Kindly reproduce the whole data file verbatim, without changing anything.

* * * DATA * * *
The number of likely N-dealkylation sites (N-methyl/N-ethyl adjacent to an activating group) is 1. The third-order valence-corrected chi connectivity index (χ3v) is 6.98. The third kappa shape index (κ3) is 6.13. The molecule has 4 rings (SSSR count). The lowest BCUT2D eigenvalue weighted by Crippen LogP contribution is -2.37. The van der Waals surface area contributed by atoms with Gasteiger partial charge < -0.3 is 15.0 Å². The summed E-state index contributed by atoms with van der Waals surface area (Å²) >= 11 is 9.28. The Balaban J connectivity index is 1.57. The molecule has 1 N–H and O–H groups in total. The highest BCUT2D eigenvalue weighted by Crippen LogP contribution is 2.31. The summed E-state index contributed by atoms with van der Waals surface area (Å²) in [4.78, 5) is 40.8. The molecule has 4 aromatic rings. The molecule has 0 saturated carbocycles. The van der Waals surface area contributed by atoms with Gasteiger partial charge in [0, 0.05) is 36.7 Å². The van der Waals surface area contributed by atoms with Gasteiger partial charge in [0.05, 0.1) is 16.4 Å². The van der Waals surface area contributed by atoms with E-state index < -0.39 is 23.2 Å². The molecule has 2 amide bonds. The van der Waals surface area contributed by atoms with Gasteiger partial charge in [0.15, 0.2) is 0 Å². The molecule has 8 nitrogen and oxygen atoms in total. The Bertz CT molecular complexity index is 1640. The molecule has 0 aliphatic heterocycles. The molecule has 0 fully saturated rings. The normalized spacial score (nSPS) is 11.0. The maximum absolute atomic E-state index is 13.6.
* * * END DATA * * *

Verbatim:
The number of likely N-dealkylation sites (N-methyl/N-ethyl adjacent to an activating group) is 1. The third-order valence-corrected chi connectivity index (χ3v) is 6.98. The third kappa shape index (κ3) is 6.13. The molecule has 4 rings (SSSR count). The lowest BCUT2D eigenvalue weighted by Crippen LogP contribution is -2.37. The van der Waals surface area contributed by atoms with Gasteiger partial charge < -0.3 is 15.0 Å². The summed E-state index contributed by atoms with van der Waals surface area (Å²) >= 11 is 9.28. The Balaban J connectivity index is 1.57. The molecule has 1 N–H and O–H groups in total. The highest BCUT2D eigenvalue weighted by Crippen LogP contribution is 2.31. The summed E-state index contributed by atoms with van der Waals surface area (Å²) in [4.78, 5) is 40.8. The molecule has 4 aromatic rings. The molecule has 0 saturated carbocycles. The van der Waals surface area contributed by atoms with Gasteiger partial charge in [0, 0.05) is 36.7 Å². The van der Waals surface area contributed by atoms with Gasteiger partial charge in [0.05, 0.1) is 16.4 Å². The van der Waals surface area contributed by atoms with E-state index < -0.39 is 23.2 Å². The molecule has 2 amide bonds. The van der Waals surface area contributed by atoms with Gasteiger partial charge in [0.15, 0.2) is 0 Å². The molecule has 8 nitrogen and oxygen atoms in total. The Bertz CT molecular complexity index is 1640. The molecule has 0 aliphatic heterocycles. The molecule has 0 fully saturated rings. The normalized spacial score (nSPS) is 11.0. The maximum absolute atomic E-state index is 13.6.